While we may be a little sad to see the summer go, I think many of us here in Portland are also glad to welcome back our Pacific Northwest Autumn.
With shorter days, cooler (and wetter) weather, and harvest time upon us, Autumn can be a great time to practice some introspection, cozy nesting, and re-setting goals.
Borrowing from Traditional Chinese Medicine(TCM) and Herbal traditions, here are a few tips for a happy and healthy Fall season:
Fall is a time for rejuvenating body, mind and spirit. Before the pressures of New Year resolutions and holiday stress, we can set the intention now to get a jump-start on the goals we want to pursue. Treat yourself with exercise, meditation, massage therapy, or an art class! Take advantage of the 30-day rule before Thanksgiving and hunker down for a productive, healthy, happy and cozy fall season!
According to TCM, Fall is associated with the Metal element, and is the time when we may feel inclined to embrace some of those qualities: strong, definitive, focused, discerning. Now can be a great time to get down to gain clarity about what really matters to us.
As satisfying as this can be, it also can be overwhelming. We all know the feeling of having split-loyalties, or a lack of time to devote to all the things we care about. Now is the time to not be afraid to chose an area of your life to dedicate yourself to for the time-being.
Make a list of which priorities deserve your attention for now. Write them down and glance at the list periodically throughout the season.
Sara Calabro, from AcuTake says that “Fall heightens our innate ability to get stuff done. Take advantage of it by reminding yourself where to focus.”
Wear a scarf
Acupuncturists are always going on about wearing scarves. It’s for good reason.
T’is the season for sniffles and coughs, and it is at the turn of the season and throughout Fall that we are so vulnerable to colds, flus, and other bugs that migrate through schools and offices.
TCM considers the Lung to be the first line of defense against external influences that make us sick, and as the weather turns cold and the wind picks up, the Lung organ is extra vulnerable.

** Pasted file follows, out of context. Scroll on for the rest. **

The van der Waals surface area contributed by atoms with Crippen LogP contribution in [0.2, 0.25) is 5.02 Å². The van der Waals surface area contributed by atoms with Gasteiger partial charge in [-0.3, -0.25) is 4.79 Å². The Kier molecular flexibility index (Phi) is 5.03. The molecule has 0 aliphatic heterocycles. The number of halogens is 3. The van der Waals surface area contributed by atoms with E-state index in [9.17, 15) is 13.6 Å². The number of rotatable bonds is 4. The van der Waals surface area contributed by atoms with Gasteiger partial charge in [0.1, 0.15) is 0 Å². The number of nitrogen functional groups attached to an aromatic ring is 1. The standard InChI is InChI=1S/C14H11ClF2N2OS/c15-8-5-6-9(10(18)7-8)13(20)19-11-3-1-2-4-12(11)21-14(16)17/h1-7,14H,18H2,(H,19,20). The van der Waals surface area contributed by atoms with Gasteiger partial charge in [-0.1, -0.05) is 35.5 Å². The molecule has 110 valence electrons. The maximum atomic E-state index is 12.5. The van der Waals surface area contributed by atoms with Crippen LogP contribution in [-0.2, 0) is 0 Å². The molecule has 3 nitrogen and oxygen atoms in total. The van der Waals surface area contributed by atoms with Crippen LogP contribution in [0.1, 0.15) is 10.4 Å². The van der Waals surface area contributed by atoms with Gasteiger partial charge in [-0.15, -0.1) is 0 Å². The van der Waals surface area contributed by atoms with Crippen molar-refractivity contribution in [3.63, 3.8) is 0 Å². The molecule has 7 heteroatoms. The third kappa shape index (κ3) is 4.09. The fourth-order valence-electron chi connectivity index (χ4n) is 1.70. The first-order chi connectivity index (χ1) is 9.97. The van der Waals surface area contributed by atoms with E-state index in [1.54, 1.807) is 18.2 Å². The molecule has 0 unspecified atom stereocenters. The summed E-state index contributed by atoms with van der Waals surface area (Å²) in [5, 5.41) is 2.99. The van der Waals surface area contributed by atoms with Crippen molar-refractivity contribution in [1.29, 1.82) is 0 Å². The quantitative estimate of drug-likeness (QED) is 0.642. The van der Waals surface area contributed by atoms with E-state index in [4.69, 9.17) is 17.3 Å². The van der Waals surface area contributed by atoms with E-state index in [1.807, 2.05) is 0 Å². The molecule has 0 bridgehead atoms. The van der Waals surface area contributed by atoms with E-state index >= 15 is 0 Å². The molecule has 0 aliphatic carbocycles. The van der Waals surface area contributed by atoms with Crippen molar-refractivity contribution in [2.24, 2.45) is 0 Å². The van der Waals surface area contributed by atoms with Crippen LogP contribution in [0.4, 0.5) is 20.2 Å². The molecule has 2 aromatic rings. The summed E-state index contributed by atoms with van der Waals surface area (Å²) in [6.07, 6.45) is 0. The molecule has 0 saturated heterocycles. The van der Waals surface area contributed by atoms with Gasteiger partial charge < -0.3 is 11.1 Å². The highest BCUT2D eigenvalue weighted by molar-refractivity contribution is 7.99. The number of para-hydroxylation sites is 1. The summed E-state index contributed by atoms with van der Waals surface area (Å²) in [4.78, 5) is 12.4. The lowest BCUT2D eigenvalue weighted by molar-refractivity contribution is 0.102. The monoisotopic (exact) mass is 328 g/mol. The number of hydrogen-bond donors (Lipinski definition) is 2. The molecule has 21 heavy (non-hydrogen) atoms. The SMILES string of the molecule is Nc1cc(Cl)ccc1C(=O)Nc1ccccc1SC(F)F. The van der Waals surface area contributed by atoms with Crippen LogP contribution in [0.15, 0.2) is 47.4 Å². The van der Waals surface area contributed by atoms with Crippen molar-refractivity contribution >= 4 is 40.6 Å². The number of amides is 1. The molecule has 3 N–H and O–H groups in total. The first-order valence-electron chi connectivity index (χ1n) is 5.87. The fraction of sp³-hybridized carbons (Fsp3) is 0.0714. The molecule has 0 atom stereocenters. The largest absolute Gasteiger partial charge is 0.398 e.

Acupuncture theory holds that there is a particular point where those external factors can enter the body to make us sick. This point is called Feng Fu and is located at the back of your neck: the perfect place for a scarf to protect you! Plus, who doesn’t look great wrapped up in scarves?
Even though it will be wet as the dickens around here, most of us are familiar with the dry skin and scratchy throat that comes along with fall and winter. Drink a lot of water and keep your skin hydrated with non-alcoholic (alcohol will dry you out more) moisturizer, like the UnFiltered body creme we have at the clinic.
Another reason to stay hydrated is to regulate digestion, which can also have flare-ups in the fall as we transition to eating different foods and as our circadian rhythms adjust to the darker days.
If you’ve never tried this one, I encourage you to try it for at least one week this season!
Fall is the most common time of year for the onset of nasal infections and post-nasal drip, both of which plague many people well into winter. Keeping a neti pot in the shower or at the bathroom sink and using it regularly throughout the season will help keep your nasal passages clear. *Just remember to use filtered or pre-boiled water and a saline packet to prevent infections!
Eat warm foods
Calabro also reminds us that “the cool, raw, refreshing salads of summer will not do you any favors come fall. Just as we need to start keeping our bodies warmer on the outside, we need to stay warm on the inside as well.”
Steel-cut oats,and oven-roasted veggies are great replacements for the granola and salads from summertime. Onions, ginger, garlic, mustard or other pungent foods are also good to boost your body into a seasonal alignment this fall.
Root vegetables such as beets, turnips, carrots, parsnips, sweet potatoes, pumpkin and squash are seasonal and nutritious. To quench a fruit craving, reach for something seasonal such as apples, pears, grapes, figs or persimmons.
Be an active TV watcher
If you’re like me, one of your favorite parts of fall (besides pumpkin spice everything) is the beginning of the television season. Enjoy your show! But try to incorporate some activity into your cozy tv-night.
Standing lunges, tricep dips off the couch, lifting weights, or even just practicing balancing on one leg are great options to keep your body strong under your thick sweaters. During commercials, try doing a set of push-ups or sit-ups. In a one-hour show, you probably have close to 20 minutes worth of commercial interruption.